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Osvaldo Luigi Guglielmi was born in Cairo, Egypt, where his parents had lived for almost two years, while Talmiro Guglielmi played the violin and viola with an Italian orchestra led by Arturo Toscanini. (Although Guglielmi is regularly mentioned and illustrated in accounts of American Modernism, the only monographic treatment of this artist remains John Baker, “O. Louis Guglielmi: A Reconsideration.” in Archives of American Art Journal XV [1975], pp. 15–20; and Baker’s subsequent exhibition catalogue, O. Louis Guglielmi: A Retrospective Exhibition (exhib. cat. [New Brunswick, New Jersey: Rutgers University Art Gallery, 1980]). Dometilla Secchi Guglielmi returned shortly after the child’s birth to her native Milan, while Talmiro traveled widely, pursuing his livelihood throughout Europe, Australia, and North and South America. In 1914, after touring Brazil, Canada, and America with the Russian ballerina Anna Pavlova, Talmiro sent for his family to join him in New York City. They lived near relations who had previously settled in East Harlem, at that time the center of a largely poor Italian immigrant community. 

Louis (a suitable name for an American boy) showed an early interest in sculpture, and worked, as a boy, in a local bronze casting factory. In 1920, he began to attend evening art classes at the school of the National Academy of Design, and sculpture classes at the Beaux Arts Institute, dropping out of Townsend Harris High School, in 1923, to pursue a full-time course at the National Academy. In 1927, when he was twenty-one years old, he became an American citizen. Guglielmi was a precocious artist whose skill in both drawing and modeling brought him early notice.  His training, grounded in a conservative, academic ethos, gave him a firm grasp of technique, though he quickly came to regard his experience as unimaginative and confining. Upon leaving the N.A.D. school, he became a modernist with all the enthusiasm of a convert. In 1943, he wrote:

I realized that I had learned nothing of value, that the teachers were unimaginative, knew little and gave out less. The walls of the school were covered from floor to ceiling with innocuous pictures, the testament of several generations of forgotten painters.... I left art school, like a gravedigger in a hurry to bury an unclaimed body. I had discovered Cézanne and the entire modern movement!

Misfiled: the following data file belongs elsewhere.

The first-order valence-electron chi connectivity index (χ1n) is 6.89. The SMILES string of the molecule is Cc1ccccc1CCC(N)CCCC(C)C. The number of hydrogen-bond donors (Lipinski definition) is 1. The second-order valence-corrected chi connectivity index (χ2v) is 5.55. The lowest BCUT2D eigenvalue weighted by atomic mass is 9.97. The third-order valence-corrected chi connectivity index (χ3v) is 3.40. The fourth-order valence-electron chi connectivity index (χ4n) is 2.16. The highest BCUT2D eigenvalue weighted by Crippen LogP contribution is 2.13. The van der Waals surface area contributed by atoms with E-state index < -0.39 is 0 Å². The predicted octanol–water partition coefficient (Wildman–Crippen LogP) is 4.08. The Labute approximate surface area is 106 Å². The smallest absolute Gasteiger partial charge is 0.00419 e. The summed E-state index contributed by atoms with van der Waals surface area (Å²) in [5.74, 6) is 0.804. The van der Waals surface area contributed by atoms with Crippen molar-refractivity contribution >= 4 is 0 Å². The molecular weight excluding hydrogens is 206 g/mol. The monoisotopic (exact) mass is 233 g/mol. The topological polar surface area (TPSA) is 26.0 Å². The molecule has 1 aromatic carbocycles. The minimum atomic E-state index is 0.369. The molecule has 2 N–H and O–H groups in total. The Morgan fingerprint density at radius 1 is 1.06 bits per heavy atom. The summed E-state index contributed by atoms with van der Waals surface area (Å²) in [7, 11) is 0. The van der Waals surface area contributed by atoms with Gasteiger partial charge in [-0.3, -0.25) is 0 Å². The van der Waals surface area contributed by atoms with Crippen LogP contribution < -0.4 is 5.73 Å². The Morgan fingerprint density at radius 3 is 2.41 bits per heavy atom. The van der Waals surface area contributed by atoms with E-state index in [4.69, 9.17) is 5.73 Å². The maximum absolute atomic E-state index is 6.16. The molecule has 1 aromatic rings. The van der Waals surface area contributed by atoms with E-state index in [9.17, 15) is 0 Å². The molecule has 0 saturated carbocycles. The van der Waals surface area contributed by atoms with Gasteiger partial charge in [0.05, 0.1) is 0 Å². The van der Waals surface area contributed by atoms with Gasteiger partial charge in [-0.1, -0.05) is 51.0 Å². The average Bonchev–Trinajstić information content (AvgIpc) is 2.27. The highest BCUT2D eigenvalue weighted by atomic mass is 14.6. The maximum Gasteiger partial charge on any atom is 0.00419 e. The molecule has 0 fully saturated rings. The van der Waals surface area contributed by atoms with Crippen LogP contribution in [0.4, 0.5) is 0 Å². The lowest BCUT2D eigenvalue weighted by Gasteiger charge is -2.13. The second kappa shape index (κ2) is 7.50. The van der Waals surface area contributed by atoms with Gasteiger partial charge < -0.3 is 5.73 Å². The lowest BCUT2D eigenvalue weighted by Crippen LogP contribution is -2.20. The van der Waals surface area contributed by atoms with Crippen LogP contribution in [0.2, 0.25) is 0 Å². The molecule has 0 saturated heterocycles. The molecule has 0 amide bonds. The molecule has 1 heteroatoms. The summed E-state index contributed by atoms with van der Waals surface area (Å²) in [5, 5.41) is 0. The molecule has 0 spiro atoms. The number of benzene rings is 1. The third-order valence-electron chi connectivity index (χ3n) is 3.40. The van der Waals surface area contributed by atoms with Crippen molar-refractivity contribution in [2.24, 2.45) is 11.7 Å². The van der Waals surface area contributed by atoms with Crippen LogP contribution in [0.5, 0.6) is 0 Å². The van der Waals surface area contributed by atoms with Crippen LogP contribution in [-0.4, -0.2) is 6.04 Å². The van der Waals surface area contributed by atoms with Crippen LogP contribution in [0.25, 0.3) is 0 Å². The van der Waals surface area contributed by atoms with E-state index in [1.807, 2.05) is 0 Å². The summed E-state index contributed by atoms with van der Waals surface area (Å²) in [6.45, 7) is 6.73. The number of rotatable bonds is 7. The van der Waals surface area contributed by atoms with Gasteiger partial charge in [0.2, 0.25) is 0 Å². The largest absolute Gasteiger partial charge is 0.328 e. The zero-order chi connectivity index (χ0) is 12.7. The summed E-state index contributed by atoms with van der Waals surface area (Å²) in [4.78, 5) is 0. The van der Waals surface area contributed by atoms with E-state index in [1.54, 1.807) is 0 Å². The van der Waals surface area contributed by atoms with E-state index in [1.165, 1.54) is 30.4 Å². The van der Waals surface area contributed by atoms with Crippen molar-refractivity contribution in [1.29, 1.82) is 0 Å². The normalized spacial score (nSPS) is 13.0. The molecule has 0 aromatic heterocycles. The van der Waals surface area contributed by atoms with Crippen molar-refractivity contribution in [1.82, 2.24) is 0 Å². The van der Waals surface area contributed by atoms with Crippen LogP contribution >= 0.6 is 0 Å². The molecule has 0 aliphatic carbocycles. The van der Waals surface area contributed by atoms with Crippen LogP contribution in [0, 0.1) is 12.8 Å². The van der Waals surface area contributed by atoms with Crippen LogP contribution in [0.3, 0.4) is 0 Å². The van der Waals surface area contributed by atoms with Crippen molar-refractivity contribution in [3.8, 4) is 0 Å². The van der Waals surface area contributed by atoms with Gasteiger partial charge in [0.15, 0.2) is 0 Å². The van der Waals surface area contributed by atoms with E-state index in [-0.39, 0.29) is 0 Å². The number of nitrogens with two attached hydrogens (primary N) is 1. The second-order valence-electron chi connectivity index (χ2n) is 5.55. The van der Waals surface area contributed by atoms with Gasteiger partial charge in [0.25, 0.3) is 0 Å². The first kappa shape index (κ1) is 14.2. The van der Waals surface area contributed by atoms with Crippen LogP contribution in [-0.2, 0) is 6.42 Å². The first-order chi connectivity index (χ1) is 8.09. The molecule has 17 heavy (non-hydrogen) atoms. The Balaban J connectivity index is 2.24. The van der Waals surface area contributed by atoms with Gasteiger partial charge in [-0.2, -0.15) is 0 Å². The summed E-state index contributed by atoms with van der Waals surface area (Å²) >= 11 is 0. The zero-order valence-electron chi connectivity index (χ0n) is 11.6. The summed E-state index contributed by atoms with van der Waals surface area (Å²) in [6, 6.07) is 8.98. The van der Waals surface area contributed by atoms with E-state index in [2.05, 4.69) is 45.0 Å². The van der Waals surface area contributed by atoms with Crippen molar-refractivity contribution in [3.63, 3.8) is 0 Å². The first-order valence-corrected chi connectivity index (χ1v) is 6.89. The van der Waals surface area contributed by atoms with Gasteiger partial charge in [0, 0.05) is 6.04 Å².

Guglielmi matured as an artist in the turbulent decade of the 1930s. Needing to support himself, he recalled that after he left art school in 1926: 

The next half dozen years were spent in one inadequate job after another. It was not until 1932 that I began to paint seriously again and I consider that year my beginning as an artist. A summer fellowship at the MacDowell Colony was a great help. The plight of humanity caught in the law of change [the Great Depression] was the necessary stimulus. The loneliness of the artist began to dissolve in the understanding of people. Later, the Federal Art Project provided a weekly check. Later still, I acquired a patient wife.  

These excerpts from Guglielmi’s artist’s statement in the 1943 Museum of Modern Art Realists and Magic Realists catalogue offer a capsule glimpse of his career in the 1930s. He spent eleven happy and productive summers at the prestigious art Colony in Peterborough, New Hampshire, 1932–35, 1938, 1941–42, and 1946–49, after his wartime army service. In 1934, he was selected as an easel painter for the Public Works Art Project (PWAP), a New Deal program that subsidized artists. The “patient wife” was Anne Di Maggio, whom Gugliemi married in 1939. What Guglielmi did not reference in his statement, however, was the beginning of his critical relationship with Edith Gregor Halpert. Halpert was an important New York art dealer who nurtured and showcased the work of contemporary American modernist artists. In 1936, having seen his work for the PWAP,  Halpert invited Guglielmi to become part of the group of artists at her Downtown Gallery on West 13th Street in Greenwich Village. In 1938, Halpert gave him his first one-man show, which proved a major critical success.

Guglielmi did not paint from 1943 through 1945, years that he spent in the United States Army. His postwar work took a notably different turn, more concerned with formal issues and often using the language of cubism. While Guglielmi experimented with form, he was never tempted by the dominant postwar American school of abstract expressionism, a choice which may have marginalized his status as a contemporary painter. His work, rather, reflected the influence of Joan Miro, Henri Matisse, and most notably, his friend and eulogist, Stuart Davis. The emotional tone of his work also lightened, communicating optimism and energy. Guglielmi taught and painted through the 1950s. In the spring of 1956, he traveled to Italy, intending to remain in Europe for the summer. Instead, he returned after only four days, “homesick.” That summer he moved with his wife and ten-year-old son to Amagansett, Long Island, where he died suddenly on September 3 of a heart attack. 

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